Commercial feasibility of banana waste utilisation in the processed food industry (BA09025)
What was it all about?
Significant volumes of banana cannot be sold through the fresh fruit retail avenues because they do not meet retailer specifications. In many cases this rejected fruit is simply shredded and spread over paddocks. This project, which ran from 2009 to 2010 sought to determine opportunities for using this waste banana in the food industry.
Researchers interviewed and surveyed those involved in banana growing, packing and marketing to characterise the extent, location and fate of the reject crop.
A review of banana products showed that from July 2009 to January 2010 over 1,000 new products containing banana were launched into overseas markets, indicating opportunities for Australia.
New approaches for processing were investigated through review of the scientific and patent literature and six concept processed banana products were developed for consideration by industry of market viability.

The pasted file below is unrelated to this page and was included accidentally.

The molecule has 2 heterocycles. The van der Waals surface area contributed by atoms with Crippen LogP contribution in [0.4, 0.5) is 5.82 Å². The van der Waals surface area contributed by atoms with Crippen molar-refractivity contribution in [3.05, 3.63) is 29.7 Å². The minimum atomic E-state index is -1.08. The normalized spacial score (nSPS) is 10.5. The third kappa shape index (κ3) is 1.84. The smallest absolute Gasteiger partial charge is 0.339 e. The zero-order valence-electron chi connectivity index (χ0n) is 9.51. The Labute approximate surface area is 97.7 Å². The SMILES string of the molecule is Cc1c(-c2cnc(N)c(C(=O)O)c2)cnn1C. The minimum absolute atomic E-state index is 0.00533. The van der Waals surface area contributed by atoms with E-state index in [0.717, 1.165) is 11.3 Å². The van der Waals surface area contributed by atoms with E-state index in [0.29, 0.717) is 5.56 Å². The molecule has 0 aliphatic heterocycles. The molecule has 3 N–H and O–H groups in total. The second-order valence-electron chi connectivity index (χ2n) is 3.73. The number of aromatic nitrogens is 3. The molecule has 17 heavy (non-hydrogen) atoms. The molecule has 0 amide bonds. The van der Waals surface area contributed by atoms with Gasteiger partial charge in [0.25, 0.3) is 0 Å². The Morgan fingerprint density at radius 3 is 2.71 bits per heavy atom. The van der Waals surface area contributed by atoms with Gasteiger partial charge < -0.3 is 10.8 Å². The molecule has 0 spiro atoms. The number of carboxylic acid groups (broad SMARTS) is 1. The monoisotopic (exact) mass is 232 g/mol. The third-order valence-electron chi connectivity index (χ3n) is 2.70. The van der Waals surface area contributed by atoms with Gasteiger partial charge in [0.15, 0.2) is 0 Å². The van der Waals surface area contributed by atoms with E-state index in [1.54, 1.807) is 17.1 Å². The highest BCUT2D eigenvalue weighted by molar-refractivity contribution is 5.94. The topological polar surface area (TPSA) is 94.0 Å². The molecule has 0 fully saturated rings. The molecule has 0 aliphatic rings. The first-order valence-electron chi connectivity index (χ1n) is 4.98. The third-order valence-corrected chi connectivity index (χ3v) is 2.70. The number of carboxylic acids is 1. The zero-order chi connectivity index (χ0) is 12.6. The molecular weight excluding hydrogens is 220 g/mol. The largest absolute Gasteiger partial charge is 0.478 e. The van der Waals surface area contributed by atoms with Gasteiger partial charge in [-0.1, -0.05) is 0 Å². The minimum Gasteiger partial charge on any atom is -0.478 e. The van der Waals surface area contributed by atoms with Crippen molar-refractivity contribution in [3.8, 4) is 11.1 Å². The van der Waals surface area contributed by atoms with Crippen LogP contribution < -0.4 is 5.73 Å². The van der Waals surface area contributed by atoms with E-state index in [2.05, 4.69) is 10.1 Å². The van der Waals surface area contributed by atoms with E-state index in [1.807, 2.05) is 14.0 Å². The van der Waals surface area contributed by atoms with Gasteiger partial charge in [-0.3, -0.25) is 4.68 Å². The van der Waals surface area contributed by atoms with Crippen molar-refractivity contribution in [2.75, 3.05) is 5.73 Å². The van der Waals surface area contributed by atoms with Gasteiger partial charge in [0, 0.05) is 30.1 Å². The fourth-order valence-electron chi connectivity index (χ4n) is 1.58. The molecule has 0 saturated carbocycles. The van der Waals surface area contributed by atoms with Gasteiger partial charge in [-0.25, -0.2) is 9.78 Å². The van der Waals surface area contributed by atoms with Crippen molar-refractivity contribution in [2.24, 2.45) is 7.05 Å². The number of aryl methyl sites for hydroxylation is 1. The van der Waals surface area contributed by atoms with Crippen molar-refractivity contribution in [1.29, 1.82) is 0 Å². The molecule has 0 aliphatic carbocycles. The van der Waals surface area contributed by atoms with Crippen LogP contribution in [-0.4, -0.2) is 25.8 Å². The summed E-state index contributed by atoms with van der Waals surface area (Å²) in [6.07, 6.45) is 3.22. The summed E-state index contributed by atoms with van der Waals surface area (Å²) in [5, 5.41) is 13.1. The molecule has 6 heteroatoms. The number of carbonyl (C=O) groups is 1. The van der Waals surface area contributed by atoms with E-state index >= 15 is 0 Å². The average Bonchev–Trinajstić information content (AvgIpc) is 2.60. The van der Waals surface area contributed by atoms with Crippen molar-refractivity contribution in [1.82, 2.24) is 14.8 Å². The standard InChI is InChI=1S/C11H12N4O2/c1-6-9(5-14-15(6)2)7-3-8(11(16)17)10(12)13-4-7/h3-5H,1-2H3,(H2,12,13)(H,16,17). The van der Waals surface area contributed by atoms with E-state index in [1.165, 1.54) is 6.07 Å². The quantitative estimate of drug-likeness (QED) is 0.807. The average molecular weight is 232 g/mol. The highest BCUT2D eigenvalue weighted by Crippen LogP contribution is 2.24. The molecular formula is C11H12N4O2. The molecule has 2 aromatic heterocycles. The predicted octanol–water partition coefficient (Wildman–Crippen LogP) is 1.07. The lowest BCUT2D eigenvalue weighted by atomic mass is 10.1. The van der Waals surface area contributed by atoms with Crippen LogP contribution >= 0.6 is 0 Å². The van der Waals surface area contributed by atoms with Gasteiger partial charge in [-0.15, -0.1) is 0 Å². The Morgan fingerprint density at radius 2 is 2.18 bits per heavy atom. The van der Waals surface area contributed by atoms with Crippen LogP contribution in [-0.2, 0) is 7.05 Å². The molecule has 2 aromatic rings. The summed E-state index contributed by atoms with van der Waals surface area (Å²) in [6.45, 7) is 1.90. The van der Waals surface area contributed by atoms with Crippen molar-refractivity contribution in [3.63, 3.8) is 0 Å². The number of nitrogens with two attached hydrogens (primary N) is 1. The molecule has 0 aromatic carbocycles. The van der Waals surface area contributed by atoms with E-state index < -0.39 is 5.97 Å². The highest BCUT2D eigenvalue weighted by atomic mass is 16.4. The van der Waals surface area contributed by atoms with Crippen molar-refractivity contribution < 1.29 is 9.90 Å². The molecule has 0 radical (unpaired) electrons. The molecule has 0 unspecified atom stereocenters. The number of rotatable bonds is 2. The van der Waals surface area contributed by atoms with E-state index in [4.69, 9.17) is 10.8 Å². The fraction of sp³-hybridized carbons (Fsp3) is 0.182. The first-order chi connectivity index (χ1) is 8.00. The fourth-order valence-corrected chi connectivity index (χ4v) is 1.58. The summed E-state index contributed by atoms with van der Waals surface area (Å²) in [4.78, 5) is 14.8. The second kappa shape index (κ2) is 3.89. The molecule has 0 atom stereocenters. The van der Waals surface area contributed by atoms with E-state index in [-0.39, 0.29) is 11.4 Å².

There were two types of processing options…
- Banana ingredients such as frozen banana, pulp, juice and syrups where there is no or limited point of differentiation from imported ingredients other than labelling it “local” or “Australian sourced”.
- Niche products where differentiation from imported products can be achieved. Examples were fresh-cut banana snacks where a short shelf life confers market access barriers, products based on new technologies such as high pressure cold pasteurization of juices and functional foods based on the health benefits of bananas.
The researchers recommend future research and development for both options. A review of the logistics for processing or semi-processing at a centralised depot in the main banana growing area is required to determine cost efficiencies.
Novel products featuring the health and taste of bananas would not only make use of waste bananas but would also highlight the benefits of banana products to boost fresh fruit sales.
This project has been funded by Hort Innovation
Copyright © Horticulture Innovation Australia Limited 2013. The Final Research Report (in part or as whole) cannot be reproduced, published, communicated or adapted without the prior written consent of Hort Innovation (except as may be permitted under the Copyright Act 1968 (Cth)).